"What we had was a notion that this was an insurance policy," he said in an interview. "Many people don't eat the way they ought to, so they're not getting the optimal doses of nutrients from food. Instead, we can rely on a pill that ought to do you some good, and certainly couldn't do you harm. That was the thinking."
But more studies have suggested that the health outcomes in patients taking multivitamins appear to be slightly worse, Katz said.
Still, he cautions that the present study is merely observational and can't prove cause and effect. For instance, some patients may take supplements as a result of being diagnosed with a condition, or they take them because they have a family history of chronic disease and are trying to prevent it, he said.
And clinicians certainly are not concerned that taking multivitamins will kill their patients. It's just that there is no longer a dearth of evidence that they won't confer any harm at all, Katz said.
"Considering the weak basis for recommending multivitamins in the first place," he said, "when you combine that with evidence that maybe it could hurt, the rationale for making routine use of multivitamins goes away."
That's not to say supplements shouldn't be used at all, Katz said. He recommends omega-3 fatty acids and vitamin D for most of his patients, plus calcium for women. Prenatal vitamins and folic acid supplementation are also on that list.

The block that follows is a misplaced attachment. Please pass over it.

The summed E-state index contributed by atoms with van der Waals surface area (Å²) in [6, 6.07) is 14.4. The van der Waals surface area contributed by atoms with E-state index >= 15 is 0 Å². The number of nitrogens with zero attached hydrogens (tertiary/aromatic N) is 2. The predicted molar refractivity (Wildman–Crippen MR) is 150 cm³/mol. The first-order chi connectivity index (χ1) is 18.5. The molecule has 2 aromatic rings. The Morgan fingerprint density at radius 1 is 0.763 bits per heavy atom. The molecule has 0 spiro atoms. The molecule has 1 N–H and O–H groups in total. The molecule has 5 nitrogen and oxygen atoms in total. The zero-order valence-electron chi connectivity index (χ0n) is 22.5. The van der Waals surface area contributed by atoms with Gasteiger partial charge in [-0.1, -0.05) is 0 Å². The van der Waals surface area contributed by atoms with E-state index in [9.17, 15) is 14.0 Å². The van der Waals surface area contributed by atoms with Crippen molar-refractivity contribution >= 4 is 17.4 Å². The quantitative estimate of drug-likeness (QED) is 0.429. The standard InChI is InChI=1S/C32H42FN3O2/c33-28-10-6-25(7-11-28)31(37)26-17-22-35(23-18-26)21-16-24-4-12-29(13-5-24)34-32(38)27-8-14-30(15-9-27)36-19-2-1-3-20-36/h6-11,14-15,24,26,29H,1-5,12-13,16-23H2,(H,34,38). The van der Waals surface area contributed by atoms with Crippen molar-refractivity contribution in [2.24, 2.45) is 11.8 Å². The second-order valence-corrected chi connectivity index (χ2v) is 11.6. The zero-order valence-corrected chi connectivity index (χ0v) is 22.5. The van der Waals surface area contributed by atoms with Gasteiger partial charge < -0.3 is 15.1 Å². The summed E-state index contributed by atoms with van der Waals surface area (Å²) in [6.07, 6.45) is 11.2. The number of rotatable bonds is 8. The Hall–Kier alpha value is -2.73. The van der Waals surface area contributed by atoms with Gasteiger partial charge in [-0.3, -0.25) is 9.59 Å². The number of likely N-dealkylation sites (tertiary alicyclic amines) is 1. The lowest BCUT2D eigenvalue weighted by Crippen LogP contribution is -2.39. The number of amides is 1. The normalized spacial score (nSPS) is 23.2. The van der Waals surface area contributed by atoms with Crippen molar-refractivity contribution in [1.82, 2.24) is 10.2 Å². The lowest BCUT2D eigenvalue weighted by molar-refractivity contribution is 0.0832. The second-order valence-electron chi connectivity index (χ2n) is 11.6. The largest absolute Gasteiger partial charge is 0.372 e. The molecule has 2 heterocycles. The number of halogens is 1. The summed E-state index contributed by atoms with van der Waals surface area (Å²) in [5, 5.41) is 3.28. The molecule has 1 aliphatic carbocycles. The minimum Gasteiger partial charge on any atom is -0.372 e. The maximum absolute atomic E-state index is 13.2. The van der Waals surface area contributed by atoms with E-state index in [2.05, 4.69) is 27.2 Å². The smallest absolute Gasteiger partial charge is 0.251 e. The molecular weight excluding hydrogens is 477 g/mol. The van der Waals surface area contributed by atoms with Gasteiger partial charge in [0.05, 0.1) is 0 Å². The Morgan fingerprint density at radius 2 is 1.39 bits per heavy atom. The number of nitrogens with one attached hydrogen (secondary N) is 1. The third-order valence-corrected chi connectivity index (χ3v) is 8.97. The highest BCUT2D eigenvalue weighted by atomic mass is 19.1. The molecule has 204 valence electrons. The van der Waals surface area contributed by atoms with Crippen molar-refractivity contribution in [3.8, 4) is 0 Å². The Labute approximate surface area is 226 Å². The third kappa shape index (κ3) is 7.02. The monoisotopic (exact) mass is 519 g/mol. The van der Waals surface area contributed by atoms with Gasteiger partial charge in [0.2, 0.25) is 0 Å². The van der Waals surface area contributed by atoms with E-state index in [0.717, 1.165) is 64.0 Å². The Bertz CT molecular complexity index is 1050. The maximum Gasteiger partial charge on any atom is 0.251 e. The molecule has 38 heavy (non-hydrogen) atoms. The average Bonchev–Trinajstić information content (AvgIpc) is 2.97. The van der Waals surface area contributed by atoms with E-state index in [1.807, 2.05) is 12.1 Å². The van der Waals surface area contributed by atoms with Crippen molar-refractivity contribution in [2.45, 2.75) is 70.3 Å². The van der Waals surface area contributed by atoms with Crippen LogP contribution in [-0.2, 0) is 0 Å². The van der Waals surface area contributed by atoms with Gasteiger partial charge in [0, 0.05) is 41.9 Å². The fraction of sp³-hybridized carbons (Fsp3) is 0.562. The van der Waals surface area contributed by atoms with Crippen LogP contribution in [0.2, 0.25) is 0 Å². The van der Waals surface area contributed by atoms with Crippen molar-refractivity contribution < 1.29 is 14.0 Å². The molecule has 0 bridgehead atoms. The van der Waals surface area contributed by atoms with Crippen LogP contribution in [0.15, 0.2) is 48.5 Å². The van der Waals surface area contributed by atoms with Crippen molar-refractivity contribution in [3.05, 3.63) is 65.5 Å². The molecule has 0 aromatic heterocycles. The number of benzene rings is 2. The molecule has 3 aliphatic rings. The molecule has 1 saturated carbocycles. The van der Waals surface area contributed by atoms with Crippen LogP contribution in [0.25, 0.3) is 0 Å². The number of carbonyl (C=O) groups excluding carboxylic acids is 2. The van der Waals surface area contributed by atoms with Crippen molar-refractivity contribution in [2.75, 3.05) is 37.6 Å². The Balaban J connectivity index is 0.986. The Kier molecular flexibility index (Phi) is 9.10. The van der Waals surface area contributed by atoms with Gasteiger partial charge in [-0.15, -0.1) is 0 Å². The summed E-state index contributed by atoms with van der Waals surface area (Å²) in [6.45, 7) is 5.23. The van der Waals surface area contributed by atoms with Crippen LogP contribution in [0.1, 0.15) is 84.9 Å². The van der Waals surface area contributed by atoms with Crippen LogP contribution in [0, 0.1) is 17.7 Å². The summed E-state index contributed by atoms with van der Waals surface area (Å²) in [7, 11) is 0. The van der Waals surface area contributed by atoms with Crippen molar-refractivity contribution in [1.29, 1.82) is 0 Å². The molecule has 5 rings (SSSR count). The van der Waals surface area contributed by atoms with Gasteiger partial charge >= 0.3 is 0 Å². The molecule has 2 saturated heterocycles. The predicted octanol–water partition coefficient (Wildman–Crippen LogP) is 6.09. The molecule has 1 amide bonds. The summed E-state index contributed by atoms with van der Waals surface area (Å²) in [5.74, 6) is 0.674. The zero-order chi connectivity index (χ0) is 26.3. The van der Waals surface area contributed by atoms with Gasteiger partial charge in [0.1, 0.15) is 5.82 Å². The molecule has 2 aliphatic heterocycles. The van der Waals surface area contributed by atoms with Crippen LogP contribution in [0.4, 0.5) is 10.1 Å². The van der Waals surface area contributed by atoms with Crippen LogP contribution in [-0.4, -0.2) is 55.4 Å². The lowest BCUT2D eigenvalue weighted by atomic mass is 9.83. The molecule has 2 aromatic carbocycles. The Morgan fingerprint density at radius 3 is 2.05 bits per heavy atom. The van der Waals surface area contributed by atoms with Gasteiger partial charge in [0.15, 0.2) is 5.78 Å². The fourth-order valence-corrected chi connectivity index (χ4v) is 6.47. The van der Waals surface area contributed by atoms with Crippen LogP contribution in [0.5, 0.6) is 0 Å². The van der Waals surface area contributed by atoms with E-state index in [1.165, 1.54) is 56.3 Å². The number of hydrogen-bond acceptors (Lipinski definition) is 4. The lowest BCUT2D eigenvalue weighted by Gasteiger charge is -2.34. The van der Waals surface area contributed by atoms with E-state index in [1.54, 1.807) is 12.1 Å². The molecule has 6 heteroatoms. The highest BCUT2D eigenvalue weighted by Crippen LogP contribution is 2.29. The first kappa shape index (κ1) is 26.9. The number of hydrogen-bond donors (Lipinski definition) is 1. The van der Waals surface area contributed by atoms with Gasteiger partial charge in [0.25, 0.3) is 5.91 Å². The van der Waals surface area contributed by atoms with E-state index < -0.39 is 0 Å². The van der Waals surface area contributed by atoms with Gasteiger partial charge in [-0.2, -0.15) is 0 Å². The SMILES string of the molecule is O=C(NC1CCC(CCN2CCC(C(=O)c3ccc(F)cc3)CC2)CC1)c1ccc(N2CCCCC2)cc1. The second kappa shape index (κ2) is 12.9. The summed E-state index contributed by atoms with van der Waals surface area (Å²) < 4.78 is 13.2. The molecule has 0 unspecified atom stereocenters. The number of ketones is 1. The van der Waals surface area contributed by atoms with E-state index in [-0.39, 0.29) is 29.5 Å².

There's evidence behind those supplements, he said. The GISSI trial found cardiovascular benefits for omega-3s. Study after study has shown that the majority of Americans are deficient in vitamin D, and the supplement study flood included more positive findings for folic acid supplementation around the time of conception.
As for the rest of the supplement lot -- give them only in the face of deficiencies, Katz said.
It's long established, for instance, that B12 deficiency plays a role in dementia and other neurological disorders, and supplementation can stave that off.
As well, certain vitamins are established treatments for a host of diseases, from vitamin C in scurvy to B12 in pernicious anemia.
But how can clinicians be sure that their patients actually need specific nutrients, especially since there are usually no obvious symptoms?